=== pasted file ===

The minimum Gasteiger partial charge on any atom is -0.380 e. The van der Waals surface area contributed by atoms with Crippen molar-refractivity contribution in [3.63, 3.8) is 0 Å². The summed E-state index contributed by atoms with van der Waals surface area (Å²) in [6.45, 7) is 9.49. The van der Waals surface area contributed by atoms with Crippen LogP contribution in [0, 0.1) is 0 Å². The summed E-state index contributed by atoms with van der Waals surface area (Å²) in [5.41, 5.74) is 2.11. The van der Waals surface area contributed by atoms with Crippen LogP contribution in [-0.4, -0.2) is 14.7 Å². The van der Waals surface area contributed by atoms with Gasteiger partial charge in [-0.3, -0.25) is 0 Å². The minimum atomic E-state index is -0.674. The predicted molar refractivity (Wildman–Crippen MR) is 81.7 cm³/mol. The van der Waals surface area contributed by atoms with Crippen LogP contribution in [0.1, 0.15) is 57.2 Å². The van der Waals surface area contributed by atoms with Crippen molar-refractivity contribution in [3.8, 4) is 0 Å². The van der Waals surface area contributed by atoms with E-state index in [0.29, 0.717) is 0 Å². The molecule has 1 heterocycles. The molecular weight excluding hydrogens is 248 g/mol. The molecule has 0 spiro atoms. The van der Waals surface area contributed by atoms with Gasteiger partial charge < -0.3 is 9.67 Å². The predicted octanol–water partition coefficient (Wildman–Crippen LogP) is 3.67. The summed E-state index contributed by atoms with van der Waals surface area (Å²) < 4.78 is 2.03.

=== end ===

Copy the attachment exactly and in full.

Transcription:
The minimum Gasteiger partial charge on any atom is -0.380 e. The van der Waals surface area contributed by atoms with Crippen molar-refractivity contribution in [3.63, 3.8) is 0 Å². The summed E-state index contributed by atoms with van der Waals surface area (Å²) in [6.45, 7) is 9.49. The van der Waals surface area contributed by atoms with Crippen LogP contribution in [0, 0.1) is 0 Å². The summed E-state index contributed by atoms with van der Waals surface area (Å²) in [5.41, 5.74) is 2.11. The van der Waals surface area contributed by atoms with Crippen LogP contribution in [-0.4, -0.2) is 14.7 Å². The van der Waals surface area contributed by atoms with Gasteiger partial charge in [-0.3, -0.25) is 0 Å². The minimum atomic E-state index is -0.674. The predicted molar refractivity (Wildman–Crippen MR) is 81.7 cm³/mol. The van der Waals surface area contributed by atoms with Crippen LogP contribution in [0.1, 0.15) is 57.2 Å². The van der Waals surface area contributed by atoms with Crippen molar-refractivity contribution in [3.8, 4) is 0 Å². The van der Waals surface area contributed by atoms with E-state index in [0.29, 0.717) is 0 Å². The molecule has 1 heterocycles. The molecular weight excluding hydrogens is 248 g/mol. The molecule has 0 spiro atoms. The van der Waals surface area contributed by atoms with Gasteiger partial charge < -0.3 is 9.67 Å². The predicted octanol–water partition coefficient (Wildman–Crippen LogP) is 3.67. The summed E-state index contributed by atoms with van der Waals surface area (Å²) < 4.78 is 2.03.